7. Simon alleges that under 18's regularly worked past midnight. As a Supervisor part of my Job was to ensure that Managers did not schedule under 18's to work past midnight. I had no knowledge of under 18's working past midnight in the Colchester store at my time in that area. I recall that after a prosecution in Luton the company made it a mayor priority to see that this did not happen. Further, he is incorrect to state that taxis were never provided to take people home after they had worked on a close. The Colchester store had a taxi account and I can recall that in an attempt to keep down the amount of taxi fares the Manager's office had ~ map marking where people lived. We attempted to schedule people to work on a close where one taxi could drop off a number of different people relatively easily.
8. I can never recall the drains being blocked at the Colchester store as alleged.
9. A number of the Defendants' statements about the Colchester store complain about the number of all night closes they had to work on. From my recollections all night closes happened relatively rarely and if they did happen all crew were given plenty of notice about having to work through the night.
Because the Colchester store was a long way from the Regional Office in Birmingham I was always given plenty of notice when senior management such as the Operations Manager or Regional Manager was visiting the store. I note that Siamik Alimi states that they had to do all night close. every time I visited the store. This is nonsense as I lived in the Colchester area and would visit the store almost every day. Never in my experience would a Store Manager make people work all through the night simply because the Area Supervisor was visiting. Area Supervisors are normally responsible for 3 or 4 restaurants. They therefore would visit those restaurants on a very regular basis. A Store Manager would not therefore make crew work through the night in anticipation of such a regular visit. This contrasts, as mentioned above, with a visit by a more senior member of management such an the Operations Manager or Market Manager. Further, I always instructed my Store Managers not to rely on all night Cessions because people never worked very effectively at such hours. I would always suggest to Store Managers that they schedule more people during the evening and ask people to clean the store during normal working hours.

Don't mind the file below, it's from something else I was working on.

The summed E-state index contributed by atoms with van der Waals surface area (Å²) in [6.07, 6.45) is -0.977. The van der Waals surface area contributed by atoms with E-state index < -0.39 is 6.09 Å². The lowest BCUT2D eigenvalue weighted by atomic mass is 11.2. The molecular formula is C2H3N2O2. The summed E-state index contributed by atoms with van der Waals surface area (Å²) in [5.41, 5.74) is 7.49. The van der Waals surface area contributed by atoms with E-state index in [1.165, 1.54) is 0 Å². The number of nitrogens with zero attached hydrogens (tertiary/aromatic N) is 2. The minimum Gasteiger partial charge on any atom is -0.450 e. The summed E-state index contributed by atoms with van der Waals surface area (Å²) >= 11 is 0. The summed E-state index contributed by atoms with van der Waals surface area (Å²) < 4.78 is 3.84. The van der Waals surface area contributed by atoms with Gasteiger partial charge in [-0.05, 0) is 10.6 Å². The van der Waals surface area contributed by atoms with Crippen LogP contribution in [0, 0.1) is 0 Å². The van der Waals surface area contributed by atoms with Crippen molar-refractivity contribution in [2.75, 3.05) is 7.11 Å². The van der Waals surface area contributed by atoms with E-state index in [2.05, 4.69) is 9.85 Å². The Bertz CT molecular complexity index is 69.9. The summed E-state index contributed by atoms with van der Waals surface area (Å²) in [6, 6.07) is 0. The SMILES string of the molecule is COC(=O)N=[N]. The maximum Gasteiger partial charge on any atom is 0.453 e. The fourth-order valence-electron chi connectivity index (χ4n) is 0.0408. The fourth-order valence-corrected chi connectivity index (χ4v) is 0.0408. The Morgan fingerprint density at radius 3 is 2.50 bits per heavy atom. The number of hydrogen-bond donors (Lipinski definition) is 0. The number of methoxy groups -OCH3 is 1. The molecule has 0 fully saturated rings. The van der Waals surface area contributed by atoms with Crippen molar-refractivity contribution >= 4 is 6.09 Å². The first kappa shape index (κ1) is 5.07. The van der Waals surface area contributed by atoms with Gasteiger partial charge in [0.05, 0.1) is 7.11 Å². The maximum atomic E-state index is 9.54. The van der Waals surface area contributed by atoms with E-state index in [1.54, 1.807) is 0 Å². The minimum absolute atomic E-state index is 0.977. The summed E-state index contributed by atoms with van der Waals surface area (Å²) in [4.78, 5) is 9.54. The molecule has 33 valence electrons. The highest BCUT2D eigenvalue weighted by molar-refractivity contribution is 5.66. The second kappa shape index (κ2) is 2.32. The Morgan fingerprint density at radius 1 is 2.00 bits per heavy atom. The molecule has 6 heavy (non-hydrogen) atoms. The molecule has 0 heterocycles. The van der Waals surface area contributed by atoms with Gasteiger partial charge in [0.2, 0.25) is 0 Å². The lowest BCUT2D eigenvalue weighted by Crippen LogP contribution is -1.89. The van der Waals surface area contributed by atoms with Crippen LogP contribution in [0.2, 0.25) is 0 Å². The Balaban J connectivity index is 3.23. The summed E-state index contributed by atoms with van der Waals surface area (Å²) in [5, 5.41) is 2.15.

1. I make this Supplementary Statement in order to deal with certain general topics which I understand have been raised by the Defendants in cross-examination of other witnesses but which I did not address in my first Statement. I have spent my whole working life since leaving University at McDonald's and what I state below is based on the personal knowledge and experience of McDonald's which I have gained during that time.
During the 1980's, performance reviews were held six times a year with every other review being a pay review. As might be expected, some of these (about 10%) did not result in a pay increase, and most of the increases (about 50%) were in the 5p category. However, the 10P and 5p increases were by no means rare (about 30% and 10% respectively).
Rate of return
It has been my invariable experience that people who have left and returned re-start at their leaving rate. If they are returning to the same restaurant, the manager will obviously know what their leaving rate was. If a job applicant has previously worked at another McDonald's restaurant, the manager will obtain the applicant's file from that restaurant and will then be able to see what his/her leaving rate was (job applicants are always asked whether they have previously worked for McDonald's and, if so, where).
It sometimes happens that when a person who has previously worked at McDonald's returns, the basic starting rate has increased in the meantime. If so, any increases on the old starting rate which the person had achieved will be preserved. Thus, if the person's leaving rate was, say, 20p above the basic starting rate applying at that time, his/her re-starting rate will be the new basic starting rate plus 20p.
Basic starting rate
When I was manager of the Leicester restaurant (1984-86), I had an average pay roll of about 100 people. Of these, I estimate that there were never more than about 10 (10%) on the basic starting rate.
3. Rap Sessions
When I was Area Supervisor for Clacton and Colchester (March 1986 to August 1987), I conducted a number of Rap sessions in other areas.